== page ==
Wednesday 16 January 2019

Don’t want to raise a narcissist? Stop telling your children they’re special

US study concludes that children who are told by parents they are 'more special than other children' are more likely to become narcissists

Children frequently told how much they were loved by their parents but not that they were more special than their peers were found to have high self-esteem
Children frequently told how much they were loved by their parents but not that they were more special than their peers were found to have high self-esteem

Patricia Murphy

If you want to avoid raising a brood of narcissists you best stop telling your children they are special scientists have warned.

New research has found that children who are frequently told they are more special than other children are more likely to score higher on tests of narcissism than their peers whose egos were not boosted in this way.

The research in the Proceedings of the National Academy of Sciences, an American journal, based its findings on 565 children from the Netherlands and their parents who were studied over the course of 18 months.

Read more: Irish dads are more likely to lose the kids on days out

The children were between the ages of seven and 11 when they took part in the study and their parents were surveyed at the onset and every six months subsequently.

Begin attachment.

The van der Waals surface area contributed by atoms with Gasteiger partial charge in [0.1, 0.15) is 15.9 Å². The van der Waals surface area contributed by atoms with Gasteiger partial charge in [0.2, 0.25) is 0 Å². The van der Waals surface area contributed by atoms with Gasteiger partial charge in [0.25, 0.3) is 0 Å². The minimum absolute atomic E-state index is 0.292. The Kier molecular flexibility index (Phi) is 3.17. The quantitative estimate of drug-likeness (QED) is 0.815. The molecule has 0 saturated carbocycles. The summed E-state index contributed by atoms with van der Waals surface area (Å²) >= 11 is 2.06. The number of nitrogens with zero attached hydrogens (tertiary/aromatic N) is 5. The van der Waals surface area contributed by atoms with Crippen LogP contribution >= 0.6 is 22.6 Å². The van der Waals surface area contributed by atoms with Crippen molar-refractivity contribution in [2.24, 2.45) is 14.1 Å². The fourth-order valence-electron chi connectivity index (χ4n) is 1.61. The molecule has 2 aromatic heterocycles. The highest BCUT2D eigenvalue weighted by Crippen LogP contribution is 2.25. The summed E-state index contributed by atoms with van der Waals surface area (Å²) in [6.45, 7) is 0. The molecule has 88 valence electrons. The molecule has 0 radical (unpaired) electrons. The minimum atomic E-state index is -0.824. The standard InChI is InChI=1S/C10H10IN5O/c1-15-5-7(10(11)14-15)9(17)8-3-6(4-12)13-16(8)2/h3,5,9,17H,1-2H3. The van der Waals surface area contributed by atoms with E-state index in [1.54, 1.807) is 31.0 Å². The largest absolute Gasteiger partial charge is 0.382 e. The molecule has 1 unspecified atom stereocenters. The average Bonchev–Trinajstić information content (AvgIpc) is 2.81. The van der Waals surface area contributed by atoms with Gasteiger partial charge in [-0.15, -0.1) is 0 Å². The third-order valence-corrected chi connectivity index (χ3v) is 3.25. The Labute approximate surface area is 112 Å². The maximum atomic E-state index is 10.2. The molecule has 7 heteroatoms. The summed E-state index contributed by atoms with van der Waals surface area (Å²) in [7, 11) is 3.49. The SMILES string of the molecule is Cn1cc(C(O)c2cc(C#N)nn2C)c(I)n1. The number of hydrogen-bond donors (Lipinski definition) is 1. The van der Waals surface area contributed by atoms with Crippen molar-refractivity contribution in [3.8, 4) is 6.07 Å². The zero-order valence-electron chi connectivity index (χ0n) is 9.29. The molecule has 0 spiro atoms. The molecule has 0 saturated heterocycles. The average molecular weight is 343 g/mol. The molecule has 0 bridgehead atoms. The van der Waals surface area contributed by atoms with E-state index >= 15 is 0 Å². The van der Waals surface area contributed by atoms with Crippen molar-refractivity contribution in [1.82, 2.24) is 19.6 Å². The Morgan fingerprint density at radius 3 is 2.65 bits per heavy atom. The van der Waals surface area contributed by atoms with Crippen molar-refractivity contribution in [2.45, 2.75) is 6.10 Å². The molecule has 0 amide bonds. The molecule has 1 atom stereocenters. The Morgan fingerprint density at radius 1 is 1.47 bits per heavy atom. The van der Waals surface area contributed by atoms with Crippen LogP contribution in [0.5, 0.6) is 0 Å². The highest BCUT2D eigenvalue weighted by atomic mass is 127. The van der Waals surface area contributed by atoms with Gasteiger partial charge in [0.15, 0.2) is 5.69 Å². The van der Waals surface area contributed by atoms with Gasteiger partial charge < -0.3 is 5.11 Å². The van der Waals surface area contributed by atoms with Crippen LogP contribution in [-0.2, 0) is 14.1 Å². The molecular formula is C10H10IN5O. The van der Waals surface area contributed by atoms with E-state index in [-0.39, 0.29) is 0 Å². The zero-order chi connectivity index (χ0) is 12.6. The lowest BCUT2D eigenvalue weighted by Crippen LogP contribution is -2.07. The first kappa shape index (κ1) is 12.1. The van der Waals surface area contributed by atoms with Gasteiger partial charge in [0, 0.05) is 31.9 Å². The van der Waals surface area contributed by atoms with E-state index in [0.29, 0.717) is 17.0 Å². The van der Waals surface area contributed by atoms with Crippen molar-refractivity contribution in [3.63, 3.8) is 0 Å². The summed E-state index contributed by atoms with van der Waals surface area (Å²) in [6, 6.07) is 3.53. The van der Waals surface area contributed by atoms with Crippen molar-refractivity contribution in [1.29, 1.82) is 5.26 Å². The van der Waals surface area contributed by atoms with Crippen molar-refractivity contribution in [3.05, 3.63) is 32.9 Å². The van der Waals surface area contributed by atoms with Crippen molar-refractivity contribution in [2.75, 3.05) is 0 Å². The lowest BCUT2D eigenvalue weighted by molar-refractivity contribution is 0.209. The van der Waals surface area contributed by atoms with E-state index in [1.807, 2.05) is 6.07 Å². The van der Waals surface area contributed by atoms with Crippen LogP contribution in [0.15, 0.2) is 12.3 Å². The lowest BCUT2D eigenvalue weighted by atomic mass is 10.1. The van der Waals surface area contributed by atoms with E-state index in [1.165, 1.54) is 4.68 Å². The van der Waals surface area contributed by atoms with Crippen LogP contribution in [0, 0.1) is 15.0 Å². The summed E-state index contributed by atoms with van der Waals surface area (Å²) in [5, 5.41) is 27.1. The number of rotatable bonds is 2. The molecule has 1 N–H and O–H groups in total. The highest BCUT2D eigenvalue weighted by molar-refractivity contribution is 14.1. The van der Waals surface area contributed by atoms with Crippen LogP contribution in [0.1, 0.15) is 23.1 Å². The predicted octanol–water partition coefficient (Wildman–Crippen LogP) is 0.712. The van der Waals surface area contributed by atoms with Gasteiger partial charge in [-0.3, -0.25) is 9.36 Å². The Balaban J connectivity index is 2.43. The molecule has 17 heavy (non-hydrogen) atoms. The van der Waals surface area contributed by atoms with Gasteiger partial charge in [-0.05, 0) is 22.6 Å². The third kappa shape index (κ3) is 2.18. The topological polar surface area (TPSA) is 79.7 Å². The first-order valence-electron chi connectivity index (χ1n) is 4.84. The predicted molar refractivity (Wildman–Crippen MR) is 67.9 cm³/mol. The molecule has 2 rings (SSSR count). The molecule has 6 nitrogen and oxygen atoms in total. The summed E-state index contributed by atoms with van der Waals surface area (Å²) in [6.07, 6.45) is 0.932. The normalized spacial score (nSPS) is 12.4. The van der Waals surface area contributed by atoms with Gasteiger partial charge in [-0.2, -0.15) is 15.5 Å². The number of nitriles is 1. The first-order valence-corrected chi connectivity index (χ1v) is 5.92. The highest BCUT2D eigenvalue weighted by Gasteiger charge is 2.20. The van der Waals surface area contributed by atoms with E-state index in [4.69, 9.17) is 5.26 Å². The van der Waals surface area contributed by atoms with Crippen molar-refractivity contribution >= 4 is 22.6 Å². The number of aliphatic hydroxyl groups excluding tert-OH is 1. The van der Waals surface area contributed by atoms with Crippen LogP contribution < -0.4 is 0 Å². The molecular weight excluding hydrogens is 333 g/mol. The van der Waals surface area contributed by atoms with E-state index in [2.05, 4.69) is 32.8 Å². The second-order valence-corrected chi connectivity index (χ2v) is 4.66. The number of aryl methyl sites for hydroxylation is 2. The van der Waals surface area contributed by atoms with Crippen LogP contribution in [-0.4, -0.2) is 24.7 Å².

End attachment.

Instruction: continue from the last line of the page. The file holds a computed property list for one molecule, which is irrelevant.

Researchers also noted how much parents tend to overvalue their children based on whether or not they agreed with statements such as, “My child is a great example for other children to follow.”

"Children believe it when their parents tell them that they are more special than others," said study co-author Brad Bushman, professor of communication and psychology at Ohio State University.

"That may not be good for them or for society."

Children frequently told how much they were loved by their parents but not that they were more special than their peers were found to have high self-esteem without expressing narcissistic tendencies.

These children agreed that they liked who they were and were happy with themselves but did not rate highly on the tests which depicted narcissism.

Read more: 75% of Irish parents miss at least 15 hours of work to stay at home with their sick children

If one of your offspring does happen to end up narcissistic it might not be your doing as, like all personality traits, genetics have a part to play.

"Like other personality traits, it is partly the result of genetics and the temperamental traits of the children themselves," said the study.

Lead author Eddie Brummelman revealed that he has learned some valuable parenting lessons because of his research into the topic.

Read more: Eight strange things our children make us do

"When I first started doing this research in the 1990s, I used to think my children should be treated like they were extra-special. I'm careful not to do that now," he said.

"It is important to express warmth to your children because that may promote self-esteem, but overvaluing them may promote higher narcissism."

People can find out more about the #VoteWithUs campaign that Brighid and Paddy are taking part in by visiting www.votewithus.org

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